The scandal in which Flax was implicated had the IRS targeting hundreds of conservative groups. This included constitutional groups, groups that criticized Obama, at least two pro-life groups, a Texas voting-rights group, a Hollywood conservative group, and at least one conservative Hispanic group. The partisan bias was undeniable as 10% of Tea Party donors were audited by the IRS, and 100% of the 501(c)(4) Groups Audited by the IRS Were Conservative.
At least five pro-Israel groups also claimed that the IRS was also targeting them. Z Street, a non-profit corporation dedicated to educating the public about various issues related to Israel and the Middle East, filed a lawsuit against the IRS. The organization applied for exempt status as a 501(c)(3) organization in 2009. Their suit alleged that the IRS implemented an internal review policy that subjected Israel-related organizations applying for tax-exempt status. Z Street claimed that this so-called “Israel Special Policy” represented impermissible viewpoint discrimination on the part of the federal government. During their review, Z Street was told by IRS agent Diane Gentry that she was concerned that Z Street was planning to engage in “advocacy” activities that are not permitted under 501(c)(3). Agent Gentry indicated that the IRS had “special concerns” about organizations whose activities relating to Israel contradicted the current policies of the US Government. These cases were sent to a special unit in the DC office to determine whether the organization’s activities contradict the Administration’s public policies. Z Street claimed that the IRS policies violated their First Amendment rights.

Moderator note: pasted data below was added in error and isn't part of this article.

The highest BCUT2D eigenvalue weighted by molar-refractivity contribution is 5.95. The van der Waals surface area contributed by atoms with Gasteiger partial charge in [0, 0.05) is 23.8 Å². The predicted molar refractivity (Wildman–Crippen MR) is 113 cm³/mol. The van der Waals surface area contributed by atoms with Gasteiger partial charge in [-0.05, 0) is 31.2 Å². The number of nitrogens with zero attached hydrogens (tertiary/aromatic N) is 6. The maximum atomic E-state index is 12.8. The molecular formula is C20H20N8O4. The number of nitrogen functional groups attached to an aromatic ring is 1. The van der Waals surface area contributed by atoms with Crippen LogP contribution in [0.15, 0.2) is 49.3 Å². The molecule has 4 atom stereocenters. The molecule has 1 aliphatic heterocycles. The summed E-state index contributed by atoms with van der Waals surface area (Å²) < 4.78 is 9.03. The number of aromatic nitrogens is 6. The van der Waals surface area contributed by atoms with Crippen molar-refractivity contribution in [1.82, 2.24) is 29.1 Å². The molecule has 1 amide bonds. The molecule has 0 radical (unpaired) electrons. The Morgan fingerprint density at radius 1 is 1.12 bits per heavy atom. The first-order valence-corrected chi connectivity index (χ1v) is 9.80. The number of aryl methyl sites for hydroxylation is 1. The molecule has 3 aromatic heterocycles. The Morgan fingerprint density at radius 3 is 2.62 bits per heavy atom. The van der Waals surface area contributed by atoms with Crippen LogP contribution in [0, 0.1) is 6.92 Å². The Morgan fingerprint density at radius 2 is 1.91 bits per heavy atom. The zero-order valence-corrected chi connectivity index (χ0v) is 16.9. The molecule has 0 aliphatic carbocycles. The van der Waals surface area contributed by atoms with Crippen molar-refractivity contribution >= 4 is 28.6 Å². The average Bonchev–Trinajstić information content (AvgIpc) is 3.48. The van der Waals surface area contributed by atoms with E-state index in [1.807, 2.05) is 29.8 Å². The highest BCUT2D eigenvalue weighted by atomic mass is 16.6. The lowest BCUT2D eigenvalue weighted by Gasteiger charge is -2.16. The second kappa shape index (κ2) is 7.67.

In a letter from IRS agent Tracy Dornette, Z Street was asked, “Does your organization support the existence of the land of Israel?” and told to “Describe your organization’s religious belief system toward the land of Israel.”
Ironically, a move by the IRS to dismiss was denied by Judge Ketanji Brown Jackson of the United States District Court For The District of Columbia; an Obama appointee Biden nominated in February to the Supreme Court.